I'm going to try to figure out what you are talking about with Cotton Mather so I can understand what you are saying Bill.
Of course hanging over all this discussion in my mind is the fact that just because there are 'unseen' forces at work in our universe does not mean that everything that is attributed to those forces is necessarily in fact the result of those forces. Thus, the girls in Salem could have really been suffering from psychosomatic symptoms as Bill suggests, but there could still be such a thing as witchcraft or evil magic.
I think this is what I was talking about when I mentioned how Islaam emphasized losing superstition. First and foremost, it said that no other entity besides the One God (Allaah) had any of the powers of a god. Polytheism is the greatest superstition, and Islaam is the greatest enemy of polytheism. Many other Arab superstitious practices were also abolished by the Prophet (saw).
In a most remarkable incident, when the son of the Prophet (saw) Ibrahim died as an infant, there was an eclipse. Some Muslims were quick to link the two events and try to claim this as another sign of the Prophet (saw) being a true Prophet. The Prophet (saw) told them: "The sun and the moon do not eclipse because of the death or life(i.e. birth) of someone but they are two signs amongst the signs of Allaah. When you see them offer the prayer."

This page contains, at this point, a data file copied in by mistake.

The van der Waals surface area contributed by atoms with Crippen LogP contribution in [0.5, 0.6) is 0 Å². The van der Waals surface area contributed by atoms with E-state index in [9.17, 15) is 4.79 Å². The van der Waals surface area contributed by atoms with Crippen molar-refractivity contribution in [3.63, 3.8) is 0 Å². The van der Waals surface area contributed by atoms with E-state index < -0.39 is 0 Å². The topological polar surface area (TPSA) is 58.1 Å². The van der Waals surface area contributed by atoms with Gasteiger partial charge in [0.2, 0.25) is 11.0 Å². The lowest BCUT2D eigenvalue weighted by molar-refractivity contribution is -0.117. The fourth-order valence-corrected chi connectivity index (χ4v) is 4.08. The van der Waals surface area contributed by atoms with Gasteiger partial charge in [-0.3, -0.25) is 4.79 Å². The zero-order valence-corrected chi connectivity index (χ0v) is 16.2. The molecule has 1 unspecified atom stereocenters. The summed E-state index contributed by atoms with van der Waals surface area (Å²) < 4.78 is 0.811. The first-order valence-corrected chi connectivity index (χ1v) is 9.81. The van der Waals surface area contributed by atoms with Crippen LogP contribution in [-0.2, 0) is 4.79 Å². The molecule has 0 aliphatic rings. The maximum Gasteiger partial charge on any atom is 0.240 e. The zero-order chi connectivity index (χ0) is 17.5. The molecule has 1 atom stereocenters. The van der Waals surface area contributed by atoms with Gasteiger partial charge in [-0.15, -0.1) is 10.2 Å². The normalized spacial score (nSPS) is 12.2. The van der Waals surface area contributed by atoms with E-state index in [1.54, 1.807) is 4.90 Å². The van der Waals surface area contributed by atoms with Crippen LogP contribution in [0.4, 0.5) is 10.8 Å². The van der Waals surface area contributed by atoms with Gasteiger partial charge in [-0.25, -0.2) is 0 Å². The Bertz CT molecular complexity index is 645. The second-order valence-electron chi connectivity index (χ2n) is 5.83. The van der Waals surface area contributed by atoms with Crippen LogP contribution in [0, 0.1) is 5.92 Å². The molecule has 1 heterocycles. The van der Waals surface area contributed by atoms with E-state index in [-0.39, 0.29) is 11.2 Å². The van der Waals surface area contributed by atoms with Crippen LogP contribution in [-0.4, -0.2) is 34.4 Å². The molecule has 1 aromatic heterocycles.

So, again the key is monotheism. It is not to materialistically say that there is no unseen force in control, but to see that every single thing is in the control of Allaah (swt) who created everything.
I realize I'm far off the point now, but inshAllaah there was some benefit in these random thoughts.
Of course all of this remains in the hands of God and therefore there is always room for miracles, especially at the hands of Prophets or other karamat at the hands of any righteous person.
If I may chime in:
The Sadducees were part of the Jewish faith during the centuries surrounding the life of Christ. They were named after an early leader (Sadduc), and their belief denied any form of life after death, and any supernatural powers other than God.
Three of the Gospels tell of Jesus discussing life after death the Sadducees. However, Jesus had much more to say about the Pharisees, who believed in life after death, angels, and such things that are often called 'superstition'.
It appears that "Sadducee" has been abstracted into a general description of those who believe that any supernatural power that does exist has no regular business with the material world we live in.
This is a subject I'll have to think about some more, but in the meantime I'm working on a lengthy post that addresses some of the questions and arguments that I can answer...